Last Monday I mentioned a not too secret tip for fleshing out characters in fiction through their relationships. Over this past weekend, suspense author Hallie Ephron taught me--okay, me and a couple hundred other people at Saturday’s meeting of the Dallas Area Romance Authors (DARA) more ways to take our characters to new heights.
The daughter of screenwriters, sister of three other writers, including the late Nora Ephron, she insists she’s a late bloomer as a writer, having had a first career as a teacher. But after co-writing a mystery series, she struck out on her own with 2009’s Never Tell A Lie. It became a finalist for the Mary Higgins Clark mystery award, and Ephron hasn’t looked back.
And to the question of which is more important in genre fiction, plot or character, her answer is, both. “You can’t have story without character and you can’t have a character who doesn’t do anything.”
High on her list of “must-haves” for page-turning novels like hers are “characters the reader cares about--a main character who is intriguing, is someone we haven’t met before, and not clichéd. . . It is critical in suspense that the reader is able to identify with the main character, but it shouldn’t be a homogenous character. He needs a past with something bad in it that he’s trying to get right, this time.”
That something he (or she) wants to get right is a goal. And like good New Year’s resolutions, that goal needs to be concrete and specific.
Enter the “ruby slippers,” Ephron’s term for tangible symbols of a character’s goal.
In our writing exercises she repeatedly batted down, the in the nicest possible way,
authors’ attempts to define character goals in abstract terms. “You don’t want a book where what the character wants is, for instance, ‘safety.’’ The goal must be personified, she insisted. And although not all stories lend themselves to the device, “it’s great to have a physical embodiment, something loaded with emotion,” to symbolize the character’s goal.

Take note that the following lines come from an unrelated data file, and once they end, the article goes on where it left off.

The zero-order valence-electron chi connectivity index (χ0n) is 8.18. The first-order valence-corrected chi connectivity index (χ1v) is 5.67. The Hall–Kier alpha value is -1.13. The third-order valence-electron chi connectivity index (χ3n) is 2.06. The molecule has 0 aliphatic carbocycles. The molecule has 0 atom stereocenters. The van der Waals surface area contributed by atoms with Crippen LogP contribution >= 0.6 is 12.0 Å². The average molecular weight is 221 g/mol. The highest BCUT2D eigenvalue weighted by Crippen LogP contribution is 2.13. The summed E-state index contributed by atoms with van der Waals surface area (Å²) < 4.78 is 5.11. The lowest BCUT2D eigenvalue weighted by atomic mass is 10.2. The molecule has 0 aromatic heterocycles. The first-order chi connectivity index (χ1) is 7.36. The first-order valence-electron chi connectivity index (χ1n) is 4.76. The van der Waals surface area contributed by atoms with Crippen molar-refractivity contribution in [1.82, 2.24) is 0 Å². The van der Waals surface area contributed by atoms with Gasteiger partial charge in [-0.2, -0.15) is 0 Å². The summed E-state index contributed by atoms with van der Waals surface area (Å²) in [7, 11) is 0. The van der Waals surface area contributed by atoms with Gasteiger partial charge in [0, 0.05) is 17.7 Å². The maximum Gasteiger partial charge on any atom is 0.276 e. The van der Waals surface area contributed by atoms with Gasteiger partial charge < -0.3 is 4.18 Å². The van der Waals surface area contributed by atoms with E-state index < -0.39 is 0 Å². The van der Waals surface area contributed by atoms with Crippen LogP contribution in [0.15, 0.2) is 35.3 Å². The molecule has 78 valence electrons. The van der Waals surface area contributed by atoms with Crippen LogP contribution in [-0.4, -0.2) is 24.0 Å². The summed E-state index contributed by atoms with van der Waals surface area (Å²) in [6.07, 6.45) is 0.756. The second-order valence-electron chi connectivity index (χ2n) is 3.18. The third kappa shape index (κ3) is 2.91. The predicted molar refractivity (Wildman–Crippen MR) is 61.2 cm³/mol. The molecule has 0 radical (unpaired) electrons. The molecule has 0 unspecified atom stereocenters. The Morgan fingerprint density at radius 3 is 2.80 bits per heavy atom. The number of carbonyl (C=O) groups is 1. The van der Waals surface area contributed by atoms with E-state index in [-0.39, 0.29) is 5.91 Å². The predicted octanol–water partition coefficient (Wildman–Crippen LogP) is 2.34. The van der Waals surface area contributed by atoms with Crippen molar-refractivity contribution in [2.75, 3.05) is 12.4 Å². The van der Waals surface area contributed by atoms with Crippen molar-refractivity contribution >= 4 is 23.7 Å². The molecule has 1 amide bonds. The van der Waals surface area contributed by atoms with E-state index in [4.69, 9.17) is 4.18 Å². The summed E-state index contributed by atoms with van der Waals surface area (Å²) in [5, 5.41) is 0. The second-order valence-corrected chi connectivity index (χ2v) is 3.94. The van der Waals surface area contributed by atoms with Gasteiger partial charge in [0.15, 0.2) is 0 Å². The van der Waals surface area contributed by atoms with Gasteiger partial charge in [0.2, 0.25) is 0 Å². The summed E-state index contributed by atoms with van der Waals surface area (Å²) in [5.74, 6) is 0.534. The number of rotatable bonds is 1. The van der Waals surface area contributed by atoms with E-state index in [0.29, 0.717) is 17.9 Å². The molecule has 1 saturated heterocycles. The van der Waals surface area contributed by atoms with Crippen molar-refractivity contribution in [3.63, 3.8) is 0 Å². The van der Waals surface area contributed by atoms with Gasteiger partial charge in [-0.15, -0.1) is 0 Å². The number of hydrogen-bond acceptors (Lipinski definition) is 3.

Coming from a family of screenwriters, she chose an illustration from the movie, The Wizard of Oz, the story of young girl Dorothy, swept into the land of Oz, who longs to return home. To accomplish that, she needs the pair of magical ruby slippers worn by the story’s villain, the Wicked Witch.
The ruby slippers become the tangible symbol of Dorothy’s goal of returning home. And also of the witch’s ability to thwart Dorothy by keeping control of the slippers.
Similar rules apply if the character’s goal is family, a good name, freedom, even love, all, if possible, embodied in a tangible symbol which the character longs to keep or find, and the character’s antagonist also covets and has to power to steal or destroy. The symbol can be a person, Ephron concedes, as long as it isn’t the character herself.
In her own work, Ephron cites an example from Never Tell a Lie, her breakout book.
“My character wears around her neck a charm her grandmother gave her. That becomes the thing that the person who wants her baby takes from her.”
For more about Ephron, her books and her writing classes, see http://hallieephron.com/.
And while you’re at it, join me in meditating on a symbol for what your characters most long for.
(Next Monday -- More about suspense writing? Or local mystery writers’ lunch with Dallas Morning News columnist, book reviewer and editor Joy Tipping? I’m still weighing the possibilities.)